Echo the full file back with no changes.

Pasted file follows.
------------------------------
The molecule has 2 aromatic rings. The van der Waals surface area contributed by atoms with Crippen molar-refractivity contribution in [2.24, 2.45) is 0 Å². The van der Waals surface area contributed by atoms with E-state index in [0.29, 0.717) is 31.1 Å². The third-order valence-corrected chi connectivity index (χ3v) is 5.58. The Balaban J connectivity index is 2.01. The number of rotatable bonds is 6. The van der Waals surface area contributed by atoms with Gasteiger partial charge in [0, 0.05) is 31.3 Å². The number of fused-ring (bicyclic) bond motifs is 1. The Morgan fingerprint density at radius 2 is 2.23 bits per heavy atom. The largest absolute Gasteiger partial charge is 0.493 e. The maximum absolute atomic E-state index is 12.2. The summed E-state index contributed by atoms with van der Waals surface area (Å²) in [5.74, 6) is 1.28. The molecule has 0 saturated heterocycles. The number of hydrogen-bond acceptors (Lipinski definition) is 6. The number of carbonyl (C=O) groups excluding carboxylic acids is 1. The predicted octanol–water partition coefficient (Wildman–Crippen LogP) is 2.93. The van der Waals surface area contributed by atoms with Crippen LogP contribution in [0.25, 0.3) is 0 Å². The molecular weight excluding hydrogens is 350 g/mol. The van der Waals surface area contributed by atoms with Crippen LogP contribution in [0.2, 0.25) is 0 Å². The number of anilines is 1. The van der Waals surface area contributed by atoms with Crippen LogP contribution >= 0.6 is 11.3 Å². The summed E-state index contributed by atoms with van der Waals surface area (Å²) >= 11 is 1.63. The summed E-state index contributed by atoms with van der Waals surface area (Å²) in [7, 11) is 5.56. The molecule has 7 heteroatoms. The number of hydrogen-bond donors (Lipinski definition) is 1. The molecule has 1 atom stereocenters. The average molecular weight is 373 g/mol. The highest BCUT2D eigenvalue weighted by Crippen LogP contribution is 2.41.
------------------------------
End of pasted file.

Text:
The molecule has 2 aromatic rings. The van der Waals surface area contributed by atoms with Crippen molar-refractivity contribution in [2.24, 2.45) is 0 Å². The van der Waals surface area contributed by atoms with E-state index in [0.29, 0.717) is 31.1 Å². The third-order valence-corrected chi connectivity index (χ3v) is 5.58. The Balaban J connectivity index is 2.01. The number of rotatable bonds is 6. The van der Waals surface area contributed by atoms with Gasteiger partial charge in [0, 0.05) is 31.3 Å². The number of fused-ring (bicyclic) bond motifs is 1. The Morgan fingerprint density at radius 2 is 2.23 bits per heavy atom. The largest absolute Gasteiger partial charge is 0.493 e. The maximum absolute atomic E-state index is 12.2. The summed E-state index contributed by atoms with van der Waals surface area (Å²) in [5.74, 6) is 1.28. The molecule has 0 saturated heterocycles. The number of hydrogen-bond acceptors (Lipinski definition) is 6. The number of carbonyl (C=O) groups excluding carboxylic acids is 1. The predicted octanol–water partition coefficient (Wildman–Crippen LogP) is 2.93. The van der Waals surface area contributed by atoms with Crippen LogP contribution in [0.25, 0.3) is 0 Å². The molecular weight excluding hydrogens is 350 g/mol. The van der Waals surface area contributed by atoms with Crippen LogP contribution in [0.2, 0.25) is 0 Å². The number of anilines is 1. The van der Waals surface area contributed by atoms with Crippen LogP contribution >= 0.6 is 11.3 Å². The summed E-state index contributed by atoms with van der Waals surface area (Å²) >= 11 is 1.63. The summed E-state index contributed by atoms with van der Waals surface area (Å²) in [7, 11) is 5.56. The molecule has 7 heteroatoms. The number of hydrogen-bond donors (Lipinski definition) is 1. The molecule has 1 atom stereocenters. The average molecular weight is 373 g/mol. The highest BCUT2D eigenvalue weighted by Crippen LogP contribution is 2.41.